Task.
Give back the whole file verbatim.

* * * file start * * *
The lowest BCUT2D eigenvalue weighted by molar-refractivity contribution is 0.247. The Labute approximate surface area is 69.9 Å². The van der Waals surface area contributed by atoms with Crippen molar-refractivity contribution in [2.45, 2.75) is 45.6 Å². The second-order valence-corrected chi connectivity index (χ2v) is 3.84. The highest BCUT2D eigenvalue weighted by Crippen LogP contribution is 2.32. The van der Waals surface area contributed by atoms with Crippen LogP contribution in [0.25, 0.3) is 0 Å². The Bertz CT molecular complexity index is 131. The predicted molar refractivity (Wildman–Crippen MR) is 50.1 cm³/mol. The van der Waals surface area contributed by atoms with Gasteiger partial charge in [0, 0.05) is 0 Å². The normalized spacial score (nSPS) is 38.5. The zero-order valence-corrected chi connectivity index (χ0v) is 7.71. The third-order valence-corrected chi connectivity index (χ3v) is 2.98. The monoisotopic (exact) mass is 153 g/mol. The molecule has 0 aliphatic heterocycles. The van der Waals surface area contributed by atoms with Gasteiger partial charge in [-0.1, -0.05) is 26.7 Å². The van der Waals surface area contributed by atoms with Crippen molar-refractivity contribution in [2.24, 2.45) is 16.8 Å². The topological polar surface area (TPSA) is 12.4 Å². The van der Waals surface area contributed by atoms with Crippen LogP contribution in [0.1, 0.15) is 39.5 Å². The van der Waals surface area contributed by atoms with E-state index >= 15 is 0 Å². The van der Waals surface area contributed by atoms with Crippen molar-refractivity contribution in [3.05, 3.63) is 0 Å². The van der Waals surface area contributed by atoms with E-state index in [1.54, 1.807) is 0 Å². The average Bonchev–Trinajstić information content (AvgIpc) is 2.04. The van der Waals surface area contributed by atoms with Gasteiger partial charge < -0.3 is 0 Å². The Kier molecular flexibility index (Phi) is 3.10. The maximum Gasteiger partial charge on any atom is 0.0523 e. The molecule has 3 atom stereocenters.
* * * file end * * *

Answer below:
The lowest BCUT2D eigenvalue weighted by molar-refractivity contribution is 0.247. The Labute approximate surface area is 69.9 Å². The van der Waals surface area contributed by atoms with Crippen molar-refractivity contribution in [2.45, 2.75) is 45.6 Å². The second-order valence-corrected chi connectivity index (χ2v) is 3.84. The highest BCUT2D eigenvalue weighted by Crippen LogP contribution is 2.32. The van der Waals surface area contributed by atoms with Crippen LogP contribution in [0.25, 0.3) is 0 Å². The Bertz CT molecular complexity index is 131. The predicted molar refractivity (Wildman–Crippen MR) is 50.1 cm³/mol. The van der Waals surface area contributed by atoms with Gasteiger partial charge in [0, 0.05) is 0 Å². The normalized spacial score (nSPS) is 38.5. The zero-order valence-corrected chi connectivity index (χ0v) is 7.71. The third-order valence-corrected chi connectivity index (χ3v) is 2.98. The monoisotopic (exact) mass is 153 g/mol. The molecule has 0 aliphatic heterocycles. The van der Waals surface area contributed by atoms with Gasteiger partial charge in [-0.1, -0.05) is 26.7 Å². The van der Waals surface area contributed by atoms with Crippen molar-refractivity contribution in [2.24, 2.45) is 16.8 Å². The topological polar surface area (TPSA) is 12.4 Å². The van der Waals surface area contributed by atoms with Crippen LogP contribution in [0.1, 0.15) is 39.5 Å². The van der Waals surface area contributed by atoms with E-state index >= 15 is 0 Å². The van der Waals surface area contributed by atoms with Crippen molar-refractivity contribution in [3.05, 3.63) is 0 Å². The van der Waals surface area contributed by atoms with E-state index in [1.54, 1.807) is 0 Å². The average Bonchev–Trinajstić information content (AvgIpc) is 2.04. The van der Waals surface area contributed by atoms with Gasteiger partial charge < -0.3 is 0 Å². The Kier molecular flexibility index (Phi) is 3.10. The maximum Gasteiger partial charge on any atom is 0.0523 e. The molecule has 3 atom stereocenters.